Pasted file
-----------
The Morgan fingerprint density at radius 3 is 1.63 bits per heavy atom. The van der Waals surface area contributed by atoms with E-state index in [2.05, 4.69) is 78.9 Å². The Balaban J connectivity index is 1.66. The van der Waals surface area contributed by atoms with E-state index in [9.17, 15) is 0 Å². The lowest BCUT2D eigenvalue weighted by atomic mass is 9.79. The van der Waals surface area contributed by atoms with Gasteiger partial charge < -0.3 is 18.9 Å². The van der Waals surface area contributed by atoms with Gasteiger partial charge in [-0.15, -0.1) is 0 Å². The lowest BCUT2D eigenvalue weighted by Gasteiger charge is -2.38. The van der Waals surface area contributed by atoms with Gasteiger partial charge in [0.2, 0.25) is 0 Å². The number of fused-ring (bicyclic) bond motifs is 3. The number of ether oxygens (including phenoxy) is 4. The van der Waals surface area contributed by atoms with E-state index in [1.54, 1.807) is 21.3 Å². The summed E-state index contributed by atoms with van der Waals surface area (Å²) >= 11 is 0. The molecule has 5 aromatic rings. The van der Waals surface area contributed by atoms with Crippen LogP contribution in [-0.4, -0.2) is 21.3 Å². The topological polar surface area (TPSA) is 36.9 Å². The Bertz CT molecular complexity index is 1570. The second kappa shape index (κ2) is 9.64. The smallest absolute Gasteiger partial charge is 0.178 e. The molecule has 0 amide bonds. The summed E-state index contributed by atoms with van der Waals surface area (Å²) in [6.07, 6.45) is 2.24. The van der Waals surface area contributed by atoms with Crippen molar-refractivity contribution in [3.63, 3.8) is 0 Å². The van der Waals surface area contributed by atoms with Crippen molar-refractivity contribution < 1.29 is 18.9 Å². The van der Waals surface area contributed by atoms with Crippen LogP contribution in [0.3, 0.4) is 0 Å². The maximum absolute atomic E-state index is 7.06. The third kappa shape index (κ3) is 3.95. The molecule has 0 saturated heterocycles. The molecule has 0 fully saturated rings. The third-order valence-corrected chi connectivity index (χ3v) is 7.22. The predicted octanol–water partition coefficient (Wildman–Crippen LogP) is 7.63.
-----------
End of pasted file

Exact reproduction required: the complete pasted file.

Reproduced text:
The Morgan fingerprint density at radius 3 is 1.63 bits per heavy atom. The van der Waals surface area contributed by atoms with E-state index in [2.05, 4.69) is 78.9 Å². The Balaban J connectivity index is 1.66. The van der Waals surface area contributed by atoms with E-state index in [9.17, 15) is 0 Å². The lowest BCUT2D eigenvalue weighted by atomic mass is 9.79. The van der Waals surface area contributed by atoms with Gasteiger partial charge < -0.3 is 18.9 Å². The van der Waals surface area contributed by atoms with Gasteiger partial charge in [-0.15, -0.1) is 0 Å². The lowest BCUT2D eigenvalue weighted by Gasteiger charge is -2.38. The van der Waals surface area contributed by atoms with Gasteiger partial charge in [0.2, 0.25) is 0 Å². The number of fused-ring (bicyclic) bond motifs is 3. The number of ether oxygens (including phenoxy) is 4. The van der Waals surface area contributed by atoms with E-state index in [1.54, 1.807) is 21.3 Å². The summed E-state index contributed by atoms with van der Waals surface area (Å²) >= 11 is 0. The molecule has 5 aromatic rings. The van der Waals surface area contributed by atoms with Crippen LogP contribution in [-0.4, -0.2) is 21.3 Å². The topological polar surface area (TPSA) is 36.9 Å². The Bertz CT molecular complexity index is 1570. The second kappa shape index (κ2) is 9.64. The smallest absolute Gasteiger partial charge is 0.178 e. The molecule has 0 amide bonds. The summed E-state index contributed by atoms with van der Waals surface area (Å²) in [6.07, 6.45) is 2.24. The van der Waals surface area contributed by atoms with Crippen molar-refractivity contribution in [3.63, 3.8) is 0 Å². The van der Waals surface area contributed by atoms with Crippen molar-refractivity contribution < 1.29 is 18.9 Å². The van der Waals surface area contributed by atoms with Crippen LogP contribution in [0.3, 0.4) is 0 Å². The maximum absolute atomic E-state index is 7.06. The third kappa shape index (κ3) is 3.95. The molecule has 0 saturated heterocycles. The molecule has 0 fully saturated rings. The third-order valence-corrected chi connectivity index (χ3v) is 7.22. The predicted octanol–water partition coefficient (Wildman–Crippen LogP) is 7.63.